During the whole thing I never once ran a fever. I never lost my sense of smell. I still enjoy all the same foods and drinks as ever except: I can no longer stand sodas, any of them. With sugar or diet, they all taste like drinking syrup. Oh, well, small loss.

I am very glad I got vaccinated. I would very likely have been much worse off otherwise. My wife never needed hospitalization, very thankful for that—and had also been vaccinated. Likewise my teenage son was also vaccinated and never got sick at all.

Thanks to everyone for their positive thoughts on my behalf.

6 thoughts on “My COVID Journey

  1. So glad you’re back I’ve been checking every day. I’m sorry things were so hard for you and grateful that your’e doing okay and improving. I hope that your bed had a TV in front of it for you to enjoy the efforts of your ingenuis Rays.

    I hope that we can all continue our fellowship here. How about a Covid Numb3rs post. I’m pretty sure it all has something to do with Mike Trout’s batting average.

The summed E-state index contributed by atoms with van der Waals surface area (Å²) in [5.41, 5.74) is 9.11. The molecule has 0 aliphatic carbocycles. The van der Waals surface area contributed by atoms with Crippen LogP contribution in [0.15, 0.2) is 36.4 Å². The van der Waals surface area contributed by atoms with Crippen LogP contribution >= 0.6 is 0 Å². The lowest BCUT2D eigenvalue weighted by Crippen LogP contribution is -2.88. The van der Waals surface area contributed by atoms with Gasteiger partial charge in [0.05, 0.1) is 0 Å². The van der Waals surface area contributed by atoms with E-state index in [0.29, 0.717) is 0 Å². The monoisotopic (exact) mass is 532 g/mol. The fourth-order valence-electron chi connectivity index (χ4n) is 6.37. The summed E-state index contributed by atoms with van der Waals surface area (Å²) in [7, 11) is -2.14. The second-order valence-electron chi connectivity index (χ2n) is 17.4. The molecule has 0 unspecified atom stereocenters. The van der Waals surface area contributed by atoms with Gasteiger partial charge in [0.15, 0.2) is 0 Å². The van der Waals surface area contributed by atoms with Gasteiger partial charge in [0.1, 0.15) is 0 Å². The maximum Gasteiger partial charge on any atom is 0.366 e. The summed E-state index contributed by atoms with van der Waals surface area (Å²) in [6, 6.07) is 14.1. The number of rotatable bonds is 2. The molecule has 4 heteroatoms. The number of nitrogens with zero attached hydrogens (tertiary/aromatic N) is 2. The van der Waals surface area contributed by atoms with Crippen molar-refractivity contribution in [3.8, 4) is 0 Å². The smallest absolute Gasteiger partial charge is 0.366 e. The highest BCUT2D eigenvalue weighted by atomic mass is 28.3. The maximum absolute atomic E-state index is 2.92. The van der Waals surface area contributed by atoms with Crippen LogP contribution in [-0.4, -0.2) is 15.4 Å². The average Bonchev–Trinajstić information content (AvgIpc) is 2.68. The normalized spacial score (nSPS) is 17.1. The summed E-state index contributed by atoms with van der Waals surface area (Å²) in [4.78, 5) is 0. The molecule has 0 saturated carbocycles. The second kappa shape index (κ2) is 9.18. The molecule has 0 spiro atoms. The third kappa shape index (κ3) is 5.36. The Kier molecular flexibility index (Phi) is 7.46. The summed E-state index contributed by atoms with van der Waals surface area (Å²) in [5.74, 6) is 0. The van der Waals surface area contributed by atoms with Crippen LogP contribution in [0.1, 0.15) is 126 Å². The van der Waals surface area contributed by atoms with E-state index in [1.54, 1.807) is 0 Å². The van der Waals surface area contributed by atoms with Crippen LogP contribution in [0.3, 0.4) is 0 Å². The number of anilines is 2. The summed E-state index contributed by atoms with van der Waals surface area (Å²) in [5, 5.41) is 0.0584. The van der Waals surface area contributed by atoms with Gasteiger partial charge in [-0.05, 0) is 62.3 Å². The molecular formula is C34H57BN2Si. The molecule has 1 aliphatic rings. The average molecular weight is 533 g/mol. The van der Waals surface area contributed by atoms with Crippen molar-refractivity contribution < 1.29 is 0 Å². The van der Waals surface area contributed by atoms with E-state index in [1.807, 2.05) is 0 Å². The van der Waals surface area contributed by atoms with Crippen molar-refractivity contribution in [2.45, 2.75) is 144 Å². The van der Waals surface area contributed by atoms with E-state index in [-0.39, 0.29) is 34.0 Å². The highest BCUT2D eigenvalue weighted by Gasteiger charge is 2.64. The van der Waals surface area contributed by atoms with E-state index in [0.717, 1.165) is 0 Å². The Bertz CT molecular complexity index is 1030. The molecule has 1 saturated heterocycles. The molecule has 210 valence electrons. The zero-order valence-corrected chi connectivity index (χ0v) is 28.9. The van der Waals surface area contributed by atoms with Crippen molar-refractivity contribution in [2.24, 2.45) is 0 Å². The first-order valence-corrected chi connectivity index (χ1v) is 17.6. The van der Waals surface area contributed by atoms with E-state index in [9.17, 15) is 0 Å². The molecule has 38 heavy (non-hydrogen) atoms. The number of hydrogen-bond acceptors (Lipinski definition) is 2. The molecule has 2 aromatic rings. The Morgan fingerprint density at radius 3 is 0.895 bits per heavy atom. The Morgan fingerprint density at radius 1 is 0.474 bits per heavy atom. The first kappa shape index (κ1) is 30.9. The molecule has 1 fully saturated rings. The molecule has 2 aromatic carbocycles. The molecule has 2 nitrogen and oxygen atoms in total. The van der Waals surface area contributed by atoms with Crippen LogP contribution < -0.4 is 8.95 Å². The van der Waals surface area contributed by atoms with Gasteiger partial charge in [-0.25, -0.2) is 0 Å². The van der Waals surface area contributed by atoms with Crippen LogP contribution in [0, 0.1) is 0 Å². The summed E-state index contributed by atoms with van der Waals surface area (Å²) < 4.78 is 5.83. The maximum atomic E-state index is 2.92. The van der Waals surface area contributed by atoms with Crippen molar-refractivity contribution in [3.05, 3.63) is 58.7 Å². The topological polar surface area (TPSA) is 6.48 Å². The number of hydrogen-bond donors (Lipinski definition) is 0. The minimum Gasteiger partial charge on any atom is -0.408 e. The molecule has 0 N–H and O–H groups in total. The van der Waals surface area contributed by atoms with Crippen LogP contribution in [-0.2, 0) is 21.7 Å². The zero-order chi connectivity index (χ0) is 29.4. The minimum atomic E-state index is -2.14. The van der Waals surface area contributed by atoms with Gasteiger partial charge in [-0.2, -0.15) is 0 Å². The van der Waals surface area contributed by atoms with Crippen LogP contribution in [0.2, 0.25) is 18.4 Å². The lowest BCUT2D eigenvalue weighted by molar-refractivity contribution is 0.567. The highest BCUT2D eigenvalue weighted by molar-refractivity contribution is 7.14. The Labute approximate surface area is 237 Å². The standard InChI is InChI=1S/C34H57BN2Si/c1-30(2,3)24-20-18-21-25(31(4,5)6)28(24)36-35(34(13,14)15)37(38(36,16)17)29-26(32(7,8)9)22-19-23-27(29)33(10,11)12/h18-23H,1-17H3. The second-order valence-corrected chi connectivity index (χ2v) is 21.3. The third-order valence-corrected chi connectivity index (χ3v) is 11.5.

Liked by 1 person

  2. Welcome back Raysfan. I’m glad you pulled through that… by the sounds of it, you would have fared much worse if you weren’t vaccinated.

    This week, I got my booster shot – third dose of Pfizer. I didn’t think I was eligible yet but my specialist said that being on immunosuppressant medication, I needed to get it ASAP, so I did. That said, I still wear a mask to the store and everywhere at work except at my desk (I work for the provincial health department, so there are still rules in place as we are not out of this thing yet.

    Everyone stay safe!!

    Liked by 1 person

  3. Thank you for sharing this. The news stories give you general info but nothing like how it actually is to have it. I appreciate you giving us your personal health info because I wonder what it really is like and am a little afraid of what would happen if I got it. Thank you for giving away some of your privacy so we could be better informed. My dad had emphysema and I always thought feeling smothered would be a hellacious way to die.